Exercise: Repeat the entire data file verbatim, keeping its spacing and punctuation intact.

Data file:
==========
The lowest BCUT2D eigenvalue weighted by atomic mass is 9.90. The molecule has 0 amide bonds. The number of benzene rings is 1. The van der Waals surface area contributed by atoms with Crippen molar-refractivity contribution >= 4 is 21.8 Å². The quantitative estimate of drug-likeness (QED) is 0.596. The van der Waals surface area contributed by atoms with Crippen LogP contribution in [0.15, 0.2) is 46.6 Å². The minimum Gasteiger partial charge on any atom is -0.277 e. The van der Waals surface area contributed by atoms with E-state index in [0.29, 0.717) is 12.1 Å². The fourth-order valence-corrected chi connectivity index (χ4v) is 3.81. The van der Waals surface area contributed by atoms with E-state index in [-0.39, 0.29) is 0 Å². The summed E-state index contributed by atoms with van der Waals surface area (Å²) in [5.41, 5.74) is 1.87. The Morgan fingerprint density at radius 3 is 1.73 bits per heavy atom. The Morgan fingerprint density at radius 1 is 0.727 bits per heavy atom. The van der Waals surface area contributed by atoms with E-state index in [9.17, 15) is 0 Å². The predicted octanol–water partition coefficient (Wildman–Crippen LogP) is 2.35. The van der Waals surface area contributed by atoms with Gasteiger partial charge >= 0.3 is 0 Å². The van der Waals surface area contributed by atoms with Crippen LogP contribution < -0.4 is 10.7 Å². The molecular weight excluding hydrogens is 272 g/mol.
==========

The lowest BCUT2D eigenvalue weighted by atomic mass is 9.90. The molecule has 0 amide bonds. The number of benzene rings is 1. The van der Waals surface area contributed by atoms with Crippen molar-refractivity contribution >= 4 is 21.8 Å². The quantitative estimate of drug-likeness (QED) is 0.596. The van der Waals surface area contributed by atoms with Crippen LogP contribution in [0.15, 0.2) is 46.6 Å². The minimum Gasteiger partial charge on any atom is -0.277 e. The van der Waals surface area contributed by atoms with E-state index in [0.29, 0.717) is 12.1 Å². The fourth-order valence-corrected chi connectivity index (χ4v) is 3.81. The van der Waals surface area contributed by atoms with E-state index in [-0.39, 0.29) is 0 Å². The summed E-state index contributed by atoms with van der Waals surface area (Å²) in [5.41, 5.74) is 1.87. The Morgan fingerprint density at radius 3 is 1.73 bits per heavy atom. The Morgan fingerprint density at radius 1 is 0.727 bits per heavy atom. The van der Waals surface area contributed by atoms with E-state index in [9.17, 15) is 0 Å². The predicted octanol–water partition coefficient (Wildman–Crippen LogP) is 2.35. The van der Waals surface area contributed by atoms with Gasteiger partial charge >= 0.3 is 0 Å². The van der Waals surface area contributed by atoms with Crippen LogP contribution < -0.4 is 10.7 Å². The molecular weight excluding hydrogens is 272 g/mol.